Today, the visitor center is staffed with park volunteers and park rangers who are eager to help you plan the best Cuyahoga Valley National Park experience.

Boston Mill Visitor Center also has many exhibits that teach about the cultural and natural history of the park. A store is also available in this visitor center where guests can purchase maps, guides, newspapers, brochures, and souvenirs.

Hot Tip: Young visitors will especially enjoy Boston Mill Visitor Center as this is where they can get their Junior Ranger activity cards to help them become Junior Rangers.

Canal Exploration Center

The Canal Exploration Center is another excellent starting point for your Cuyahoga Valley National Park Experience. The Canal Exploration Center is located at Lock 38. Many visitors say it is a must-do while visiting Cuyahoga Valley National Park. The historic building has been used for many purposes in the past, including a tavern, residence, and store.

Today, the Canal Exploration Center had interactive maps and games that teach why canals were essential as America began to grow. This center has so much to discover, including outdoor exhibits that teach about the site’s history and regularly scheduled events and demonstrations.

Hiking Trails

Hiking is one of the most popular activities at Cuyahoga Valley National Park. Several trails wind throughout the park for all ages and abilities.

Some top trails at Cuyahoga Valley National Park include the Ledges Trail, the Brandywine Gorge Loop, the Blue Hen Falls Trail, and the Towpath Trail. These hikes range from 30 minutes to 2 hours and showcase some of the park’s most stunning features and areas.

When hiking through Cuyahoga Valley National Park, tourists will see ravines, waterfalls, rolling hills, striking rock formations, and breathtaking landscape views.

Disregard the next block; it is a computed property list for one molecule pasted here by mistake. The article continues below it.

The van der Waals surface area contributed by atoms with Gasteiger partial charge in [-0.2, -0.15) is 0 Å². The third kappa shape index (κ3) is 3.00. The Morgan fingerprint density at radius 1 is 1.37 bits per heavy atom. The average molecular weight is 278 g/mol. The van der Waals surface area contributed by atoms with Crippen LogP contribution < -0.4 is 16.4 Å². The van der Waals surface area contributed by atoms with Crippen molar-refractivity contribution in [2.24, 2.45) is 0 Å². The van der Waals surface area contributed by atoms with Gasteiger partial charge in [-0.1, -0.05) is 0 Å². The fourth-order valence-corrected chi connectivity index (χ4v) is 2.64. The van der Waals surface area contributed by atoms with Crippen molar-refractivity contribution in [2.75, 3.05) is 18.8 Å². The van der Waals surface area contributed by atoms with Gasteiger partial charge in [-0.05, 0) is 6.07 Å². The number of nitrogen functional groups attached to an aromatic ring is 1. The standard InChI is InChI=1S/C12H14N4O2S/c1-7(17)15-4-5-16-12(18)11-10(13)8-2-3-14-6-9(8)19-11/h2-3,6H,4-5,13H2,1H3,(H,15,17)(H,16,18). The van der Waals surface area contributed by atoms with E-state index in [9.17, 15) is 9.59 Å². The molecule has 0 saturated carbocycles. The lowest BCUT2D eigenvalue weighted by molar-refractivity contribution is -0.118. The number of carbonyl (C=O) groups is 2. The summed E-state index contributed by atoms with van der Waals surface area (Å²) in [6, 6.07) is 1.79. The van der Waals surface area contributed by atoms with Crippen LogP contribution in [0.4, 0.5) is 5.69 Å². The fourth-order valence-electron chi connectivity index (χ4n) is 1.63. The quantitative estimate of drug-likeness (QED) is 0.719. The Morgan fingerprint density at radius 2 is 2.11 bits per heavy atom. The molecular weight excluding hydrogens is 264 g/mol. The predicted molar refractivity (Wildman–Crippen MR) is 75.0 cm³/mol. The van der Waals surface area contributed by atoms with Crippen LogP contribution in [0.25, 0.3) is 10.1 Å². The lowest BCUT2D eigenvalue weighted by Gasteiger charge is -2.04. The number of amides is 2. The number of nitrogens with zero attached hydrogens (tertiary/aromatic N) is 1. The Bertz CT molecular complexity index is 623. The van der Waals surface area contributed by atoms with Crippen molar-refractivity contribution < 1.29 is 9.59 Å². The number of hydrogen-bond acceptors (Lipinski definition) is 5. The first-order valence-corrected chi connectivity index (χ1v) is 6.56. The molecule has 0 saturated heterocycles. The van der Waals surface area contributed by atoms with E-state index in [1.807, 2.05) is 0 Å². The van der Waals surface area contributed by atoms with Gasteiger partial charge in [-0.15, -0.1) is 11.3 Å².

Historic Attractions

Everett Covered Bridge
Everett Covered Bridge. Image Credit: Jeffrey Gibson via NPS

Cuyahoga Valley National Park is thriving with history, with several attractions that can be explored during a visit.

Some of these sites include the Canal Exploration Center, the Stanford House (one of the only lodging options inside the park), and the Everett Covered Bridge, built in the 1800s. These areas have a rich history and are great places for photography, including getting a glimpse of what life was like in earlier times.

Junior Ranger Program

The Junior Ranger program is an excellent program offered at Cuyahoga Valley National Park. This program provides children ages 3 and up opportunities to earn Junior Ranger badges.

Children can obtain a Junior Ranger handbook or Junior Ranger activity cards at the Boston Mill Visitor Center. There are several different activities to complete while touring Cuyahoga Valley National Park.

Once the activities are complete, the handbooks and activity cards can be turned in at the visitor center or mailed back to the park. Children will receive a badge that declares them as Junior Rangers.

Ohio and Erie Canal Towpath Trail

One of the most popular trails in Cuyahoga Valley National Park is the Ohio and Erie Canal Towpath Trail. This trail traverses through the heart of Cuyahoga Valley National Park and can be accessed by bicycle or on foot.

This historic route is a path that mules used to tow canal boats as they transported goods and passengers. Today, this trail connects several historical and natural sites and offers access to Cuyahoga Valley Scenic Railroad.

Taking this trail during a Cuyahoga Valley National Park trip will help tourists learn more about the history of the parklands.

Scenic Train Ride

Scenic Train Ride
Scenic Train Ride. Image Credit: Cuyahoga Valley Scenic Railroad

The Cuyahoga Valley Scenic Railroad is a popular tourist excursion in partnership with Cuyahoga Valley National Park. The park is the only one in the country with a nonprofit railroad operating within its boundaries.

The railroad has a vision of preserving and renovating historic railcars so visitors can learn and experience this mode of transportation. This excellent outreach program is dedicated to educating tourists and providing them with a memorable experience like no other.

Best Times To Visit Cuyahoga Valley National Park

A trip to Cuyahoga Valley National Park is fantastic no matter which time of year you visit. However, if you are seeking a specific experience, such as seeing the fall foliage or avoiding the crowds, there are better times to plan a visit than others. Let’s explore some of the best times to visit this national park.

Best Time To Visit Cuyahoga Valley National Park for Fall Foliage

Fall in Cuyahoga Valley is a spectacular sight to behold. October is the best month to visit Cuyahoga Valley National Park to view the vibrant fall foliage. Typically, the third week of October is the ideal time to visit, but this can change from year to year.